The Salary Cap Issue

Toronto FC already look to be in full swing with offseason mode with players being released already.  Yesterday on twitter, we recieved word that Matt Gold and Demitrius Omphroy will not be back with the club but with no official confirmation yet from TFC we are left wondering if anyone else has already been shown the door along with them.  The move can be interpreted a number of different ways but the bottom line is clear.  Toronto FC is going to get right down to business this winter and unlike the first 5 years should be ready when they kick off in March.  The two youngsters will probably both find new clubs at a lower level where they will get more chances to play and TFC will spend the money they were paying them to go out and find someone else who might have more to offer the club.

Winter seems to be focused on developing academy talent along with signing players who are able to make a contribution in the first team right away.  That basically means that most of the players that TFC could pick up in the draft, like Gold and Omphroy last year, will not be a major part of his plans.  Most times in the draft what you get is a 22 or 23 year old player who is going to need some grooming before they are ready to be a regular in the MLS.  There are of course exceptions to this but they generally come in the form of players in the first round or the Joao Plata's of the world.  Going forward Toronto will be looking less towards building through the draft and more to building using smart signings and through the academy.  Winter and co have already shown to have a decent eye for players who are worth taking a shot on as they picked up a fair few good players at a very good value this season.  The academy has also been doing well for Toronto FC with several of its grads making some impact on the senior team this year.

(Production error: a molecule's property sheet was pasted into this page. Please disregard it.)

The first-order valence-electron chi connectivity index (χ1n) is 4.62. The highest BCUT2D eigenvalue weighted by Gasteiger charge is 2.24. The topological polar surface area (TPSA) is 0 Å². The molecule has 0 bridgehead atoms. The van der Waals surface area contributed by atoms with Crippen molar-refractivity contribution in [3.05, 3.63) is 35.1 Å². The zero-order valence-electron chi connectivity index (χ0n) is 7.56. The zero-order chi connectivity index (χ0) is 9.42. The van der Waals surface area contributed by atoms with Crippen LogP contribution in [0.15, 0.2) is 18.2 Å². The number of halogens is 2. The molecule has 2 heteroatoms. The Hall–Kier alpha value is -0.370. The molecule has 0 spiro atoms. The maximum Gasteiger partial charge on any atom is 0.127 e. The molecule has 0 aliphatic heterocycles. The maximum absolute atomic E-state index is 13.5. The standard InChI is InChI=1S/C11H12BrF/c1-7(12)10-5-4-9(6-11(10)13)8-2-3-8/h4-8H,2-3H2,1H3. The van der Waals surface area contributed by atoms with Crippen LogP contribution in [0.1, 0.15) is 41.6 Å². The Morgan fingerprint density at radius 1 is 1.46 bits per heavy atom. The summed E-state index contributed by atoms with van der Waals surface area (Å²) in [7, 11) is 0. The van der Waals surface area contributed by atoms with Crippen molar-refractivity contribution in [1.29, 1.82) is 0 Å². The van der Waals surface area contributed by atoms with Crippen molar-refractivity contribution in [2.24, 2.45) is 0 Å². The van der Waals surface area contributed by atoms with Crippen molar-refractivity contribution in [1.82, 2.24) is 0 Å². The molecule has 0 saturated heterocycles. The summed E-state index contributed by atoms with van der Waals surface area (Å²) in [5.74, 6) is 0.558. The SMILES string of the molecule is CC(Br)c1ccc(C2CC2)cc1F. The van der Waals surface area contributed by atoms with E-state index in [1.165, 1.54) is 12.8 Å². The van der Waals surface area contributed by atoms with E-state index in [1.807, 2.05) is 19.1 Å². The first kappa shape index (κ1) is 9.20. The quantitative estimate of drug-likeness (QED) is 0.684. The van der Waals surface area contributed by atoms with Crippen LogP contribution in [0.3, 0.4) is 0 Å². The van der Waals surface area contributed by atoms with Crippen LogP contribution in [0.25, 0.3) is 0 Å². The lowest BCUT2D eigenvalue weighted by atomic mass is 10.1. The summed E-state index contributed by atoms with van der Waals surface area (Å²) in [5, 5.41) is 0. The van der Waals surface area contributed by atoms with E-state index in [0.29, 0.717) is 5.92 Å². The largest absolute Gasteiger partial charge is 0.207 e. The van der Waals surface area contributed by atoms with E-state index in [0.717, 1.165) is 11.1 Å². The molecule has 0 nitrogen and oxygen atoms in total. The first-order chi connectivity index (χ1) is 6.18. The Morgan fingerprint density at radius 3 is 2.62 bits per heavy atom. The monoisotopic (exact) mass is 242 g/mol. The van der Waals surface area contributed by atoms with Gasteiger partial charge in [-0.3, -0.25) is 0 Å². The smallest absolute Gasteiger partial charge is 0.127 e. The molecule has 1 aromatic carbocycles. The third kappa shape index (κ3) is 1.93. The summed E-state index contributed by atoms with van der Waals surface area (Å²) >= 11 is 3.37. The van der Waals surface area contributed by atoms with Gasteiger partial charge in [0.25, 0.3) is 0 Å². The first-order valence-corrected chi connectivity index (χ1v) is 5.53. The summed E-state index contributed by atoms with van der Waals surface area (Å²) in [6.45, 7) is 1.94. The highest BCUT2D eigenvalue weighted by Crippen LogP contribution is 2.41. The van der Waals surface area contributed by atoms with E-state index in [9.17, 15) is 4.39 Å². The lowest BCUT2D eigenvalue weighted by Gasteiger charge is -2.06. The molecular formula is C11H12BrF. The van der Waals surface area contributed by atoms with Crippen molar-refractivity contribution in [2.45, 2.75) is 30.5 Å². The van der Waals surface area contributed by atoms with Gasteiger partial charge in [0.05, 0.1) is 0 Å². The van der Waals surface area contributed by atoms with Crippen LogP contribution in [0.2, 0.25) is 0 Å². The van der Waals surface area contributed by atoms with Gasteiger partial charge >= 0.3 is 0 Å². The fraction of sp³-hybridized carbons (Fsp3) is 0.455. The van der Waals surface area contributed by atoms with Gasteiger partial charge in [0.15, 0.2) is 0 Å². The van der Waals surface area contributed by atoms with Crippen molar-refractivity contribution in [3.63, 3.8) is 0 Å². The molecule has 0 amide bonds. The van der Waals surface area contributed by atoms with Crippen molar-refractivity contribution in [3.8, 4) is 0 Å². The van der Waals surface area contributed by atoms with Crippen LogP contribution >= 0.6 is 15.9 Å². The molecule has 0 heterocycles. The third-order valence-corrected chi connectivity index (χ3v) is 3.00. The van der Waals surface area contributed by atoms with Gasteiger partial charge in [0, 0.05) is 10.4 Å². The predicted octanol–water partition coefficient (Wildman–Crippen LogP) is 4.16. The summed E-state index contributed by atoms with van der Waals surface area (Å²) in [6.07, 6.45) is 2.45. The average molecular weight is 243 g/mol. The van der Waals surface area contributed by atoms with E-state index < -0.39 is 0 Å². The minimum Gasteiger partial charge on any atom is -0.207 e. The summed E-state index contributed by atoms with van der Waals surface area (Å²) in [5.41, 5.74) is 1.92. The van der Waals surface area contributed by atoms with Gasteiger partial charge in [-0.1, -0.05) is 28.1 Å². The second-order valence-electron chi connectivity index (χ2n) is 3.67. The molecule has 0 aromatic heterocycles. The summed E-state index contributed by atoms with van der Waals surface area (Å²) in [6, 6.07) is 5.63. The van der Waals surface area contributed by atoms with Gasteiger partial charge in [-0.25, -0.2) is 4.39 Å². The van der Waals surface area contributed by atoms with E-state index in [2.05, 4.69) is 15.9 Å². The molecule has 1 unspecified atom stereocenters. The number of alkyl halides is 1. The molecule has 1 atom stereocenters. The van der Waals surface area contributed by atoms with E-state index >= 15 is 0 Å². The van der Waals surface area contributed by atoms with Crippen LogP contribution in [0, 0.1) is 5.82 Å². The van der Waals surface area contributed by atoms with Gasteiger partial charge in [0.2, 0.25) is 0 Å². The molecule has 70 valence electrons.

So if that is how Winter is looking to build the team and knowing that the team needs to be improved in a number of areas including depth, what can we expect to see from the club this offseason and what other moves might they have to make to ensure they get the squad they want while staying under the MLS salary cap?

*Thanks to Michael Przybylowski for his help with the numbers and salary cap rules

Before any real look at MLS that involves money you have to understand that even though the players union releases the salary figures each year it is still very hard to know with any real certainty who is on what length of contract, what their annual raise might be, or even what amount of allocation money a team is going to get.  In any sort of analysis like this you need a few large grains of salt and remember that a lot of this is conjecture.